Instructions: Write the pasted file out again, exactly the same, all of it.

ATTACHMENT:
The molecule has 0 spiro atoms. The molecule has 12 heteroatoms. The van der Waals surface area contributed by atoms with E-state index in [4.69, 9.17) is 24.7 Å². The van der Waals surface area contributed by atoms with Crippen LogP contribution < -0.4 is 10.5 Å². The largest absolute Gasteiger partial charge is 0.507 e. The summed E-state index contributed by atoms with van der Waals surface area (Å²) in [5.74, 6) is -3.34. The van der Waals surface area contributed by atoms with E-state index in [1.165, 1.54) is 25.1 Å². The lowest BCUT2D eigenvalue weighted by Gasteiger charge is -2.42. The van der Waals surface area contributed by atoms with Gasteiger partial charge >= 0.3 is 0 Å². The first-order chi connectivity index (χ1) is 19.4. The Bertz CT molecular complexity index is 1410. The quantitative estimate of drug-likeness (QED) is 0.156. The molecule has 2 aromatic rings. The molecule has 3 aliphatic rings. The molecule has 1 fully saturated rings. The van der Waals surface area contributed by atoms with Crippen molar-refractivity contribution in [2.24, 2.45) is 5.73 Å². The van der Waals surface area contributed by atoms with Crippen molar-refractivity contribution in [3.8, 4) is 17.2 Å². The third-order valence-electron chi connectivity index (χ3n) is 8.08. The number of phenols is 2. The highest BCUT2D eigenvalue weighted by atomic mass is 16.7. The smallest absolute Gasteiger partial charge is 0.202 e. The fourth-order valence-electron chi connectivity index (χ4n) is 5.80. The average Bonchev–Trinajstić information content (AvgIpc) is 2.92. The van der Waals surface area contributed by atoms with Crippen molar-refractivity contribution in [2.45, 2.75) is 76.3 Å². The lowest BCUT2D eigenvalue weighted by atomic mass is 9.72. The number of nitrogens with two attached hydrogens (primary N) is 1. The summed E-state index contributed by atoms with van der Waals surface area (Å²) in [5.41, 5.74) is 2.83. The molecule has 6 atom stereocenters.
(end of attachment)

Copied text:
The molecule has 0 spiro atoms. The molecule has 12 heteroatoms. The van der Waals surface area contributed by atoms with E-state index in [4.69, 9.17) is 24.7 Å². The van der Waals surface area contributed by atoms with Crippen LogP contribution < -0.4 is 10.5 Å². The largest absolute Gasteiger partial charge is 0.507 e. The summed E-state index contributed by atoms with van der Waals surface area (Å²) in [5.74, 6) is -3.34. The van der Waals surface area contributed by atoms with E-state index in [1.165, 1.54) is 25.1 Å². The lowest BCUT2D eigenvalue weighted by Gasteiger charge is -2.42. The van der Waals surface area contributed by atoms with Gasteiger partial charge >= 0.3 is 0 Å². The first-order chi connectivity index (χ1) is 19.4. The Bertz CT molecular complexity index is 1410. The quantitative estimate of drug-likeness (QED) is 0.156. The molecule has 2 aromatic rings. The molecule has 3 aliphatic rings. The molecule has 1 fully saturated rings. The van der Waals surface area contributed by atoms with Crippen molar-refractivity contribution in [2.24, 2.45) is 5.73 Å². The van der Waals surface area contributed by atoms with Crippen molar-refractivity contribution in [3.8, 4) is 17.2 Å². The third-order valence-electron chi connectivity index (χ3n) is 8.08. The number of phenols is 2. The highest BCUT2D eigenvalue weighted by atomic mass is 16.7. The smallest absolute Gasteiger partial charge is 0.202 e. The fourth-order valence-electron chi connectivity index (χ4n) is 5.80. The average Bonchev–Trinajstić information content (AvgIpc) is 2.92. The van der Waals surface area contributed by atoms with Crippen molar-refractivity contribution in [2.45, 2.75) is 76.3 Å². The lowest BCUT2D eigenvalue weighted by atomic mass is 9.72. The number of nitrogens with two attached hydrogens (primary N) is 1. The summed E-state index contributed by atoms with van der Waals surface area (Å²) in [5.41, 5.74) is 2.83. The molecule has 6 atom stereocenters.